Does lack of thoracic trauma attenuate the severity of pulmonary failure? An 8-year analysis of critically injured patients

  • Xin Huang
  • Louis J. Magnotti
  • Timothy C. Fabian
  • Martin A. Croce
  • John P. SharpeEmail author
Original Article



Patients with thoracic trauma are presumed to be at higher risk for pulmonary dysfunction, but adult respiratory distress syndrome (ARDS) may develop in any patient, regardless of associated chest injury. This study evaluated the impact of thoracic trauma and pulmonary failure on outcomes in trauma patients admitted to the intensive-care unit (ICU).


All trauma patients admitted to the ICU over an 8-year period were identified. Patients that died within 48 h of arrival were excluded. Patients were stratified by baseline characteristics, injury severity, development of ARDS, and infectious complications. Multiple logistic regression was used to determine variables significantly associated with the development of ARDS.


10,362 patients were identified. After exclusions, 4898 (50%) patients had chest injury and 4975 (50%) did not. 200 (2%) patients developed ARDS (3.6% of patients with chest injury and 0.5% of patients without chest injury). Patients with ARDS were more likely to have chest injury than those without ARDS (87% vs 49%, p < 0.001). However, of the patients without chest injury, the development of ARDS still led to a significant increase in mortality compared to those patients without ARDS (58% vs 5%, p < 0.001). Multiple logistic regression found ventilator-associated pneumonia (VAP) to be the only independent predictor for the development of ARDS in ICU patients without chest injury.


ARDS development was more common in patients with thoracic trauma. Nevertheless, the development of ARDS in patients without chest injury was associated with a tenfold higher risk of death. The presence of VAP was found to be the only potentially preventable and treatable risk factor for the development of ARDS in ICU patients without chest injury.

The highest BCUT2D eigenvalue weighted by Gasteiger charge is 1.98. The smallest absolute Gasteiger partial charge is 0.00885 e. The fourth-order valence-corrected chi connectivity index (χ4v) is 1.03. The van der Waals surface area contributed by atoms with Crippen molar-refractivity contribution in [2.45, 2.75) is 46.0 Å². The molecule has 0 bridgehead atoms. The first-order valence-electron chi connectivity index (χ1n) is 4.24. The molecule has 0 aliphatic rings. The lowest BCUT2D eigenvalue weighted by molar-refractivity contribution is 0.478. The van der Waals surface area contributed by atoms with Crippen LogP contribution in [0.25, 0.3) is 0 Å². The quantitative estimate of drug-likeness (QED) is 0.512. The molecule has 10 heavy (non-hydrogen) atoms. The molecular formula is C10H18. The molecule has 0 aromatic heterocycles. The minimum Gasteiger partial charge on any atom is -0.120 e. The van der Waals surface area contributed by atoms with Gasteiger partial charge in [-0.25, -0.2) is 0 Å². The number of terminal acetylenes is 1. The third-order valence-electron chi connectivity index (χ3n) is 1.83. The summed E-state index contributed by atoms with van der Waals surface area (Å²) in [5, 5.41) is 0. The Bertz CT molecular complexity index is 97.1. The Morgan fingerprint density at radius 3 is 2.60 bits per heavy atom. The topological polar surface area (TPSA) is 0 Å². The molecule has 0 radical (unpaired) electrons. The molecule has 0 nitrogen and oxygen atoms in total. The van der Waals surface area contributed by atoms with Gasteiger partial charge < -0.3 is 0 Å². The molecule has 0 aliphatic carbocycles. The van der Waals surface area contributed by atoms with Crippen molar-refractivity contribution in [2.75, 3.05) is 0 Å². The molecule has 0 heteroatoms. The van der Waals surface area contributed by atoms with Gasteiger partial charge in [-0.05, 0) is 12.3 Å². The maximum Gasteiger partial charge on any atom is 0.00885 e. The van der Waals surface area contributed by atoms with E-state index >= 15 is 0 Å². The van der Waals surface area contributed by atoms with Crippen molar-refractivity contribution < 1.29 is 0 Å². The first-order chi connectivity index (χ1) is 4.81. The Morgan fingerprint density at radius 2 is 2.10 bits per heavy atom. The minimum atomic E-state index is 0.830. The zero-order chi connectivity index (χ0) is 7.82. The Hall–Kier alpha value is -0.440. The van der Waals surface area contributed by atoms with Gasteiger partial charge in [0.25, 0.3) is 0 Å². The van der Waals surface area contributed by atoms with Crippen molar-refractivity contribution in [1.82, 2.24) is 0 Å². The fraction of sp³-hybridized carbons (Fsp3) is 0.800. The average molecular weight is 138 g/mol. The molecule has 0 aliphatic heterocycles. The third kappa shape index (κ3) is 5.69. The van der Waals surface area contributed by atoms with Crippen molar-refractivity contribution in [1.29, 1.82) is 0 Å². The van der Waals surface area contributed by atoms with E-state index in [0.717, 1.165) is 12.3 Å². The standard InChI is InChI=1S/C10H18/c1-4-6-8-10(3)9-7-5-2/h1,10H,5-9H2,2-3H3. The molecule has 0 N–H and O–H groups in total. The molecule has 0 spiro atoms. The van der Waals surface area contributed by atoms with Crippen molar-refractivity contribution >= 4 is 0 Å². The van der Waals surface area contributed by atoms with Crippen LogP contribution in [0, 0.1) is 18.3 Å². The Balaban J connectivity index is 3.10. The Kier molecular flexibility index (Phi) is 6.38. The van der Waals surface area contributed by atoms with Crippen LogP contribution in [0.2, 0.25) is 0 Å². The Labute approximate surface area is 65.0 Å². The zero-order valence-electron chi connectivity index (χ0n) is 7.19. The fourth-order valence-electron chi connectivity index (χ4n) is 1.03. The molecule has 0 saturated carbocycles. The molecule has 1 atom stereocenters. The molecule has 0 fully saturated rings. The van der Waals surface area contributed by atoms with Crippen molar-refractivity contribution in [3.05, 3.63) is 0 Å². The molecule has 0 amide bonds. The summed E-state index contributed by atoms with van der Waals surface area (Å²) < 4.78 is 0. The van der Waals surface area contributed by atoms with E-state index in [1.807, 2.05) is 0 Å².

ARDS Ventilator-associated pneumonia Trauma Chest injury 


Author contributions

Study conception and design: Huang and Sharpe. Acquisition of data: Sharpe and Huang. Analysis and interpretation of data: Sharpe, Huang, Magnotti, Fabian, and Croce. Drafting of manuscript: Sharpe and Huang. Critical revision: Magnotti, Fabian, and Croce.

Compliance with ethical standards

Conflict of interest

Xin Huang MD does not have any financial disclosures or conflicts of interest to declare. Louis J Magnotti MD does not have any financial disclosures or conflicts of interest to declare. Timothy C Fabian MD does not have any financial disclosures or conflicts of interest to declare. Martin A Croce MD does not have any financial disclosures or conflicts of interest to declare. John P Sharpe MD, MS does not have any financial disclosures or conflicts of interest to declare.


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Copyright information

© Springer-Verlag GmbH Germany, part of Springer Nature 2019

Authors and Affiliations

  1. 1.Department of SurgeryUniversity of Tennessee Health Science CenterMemphisUSA

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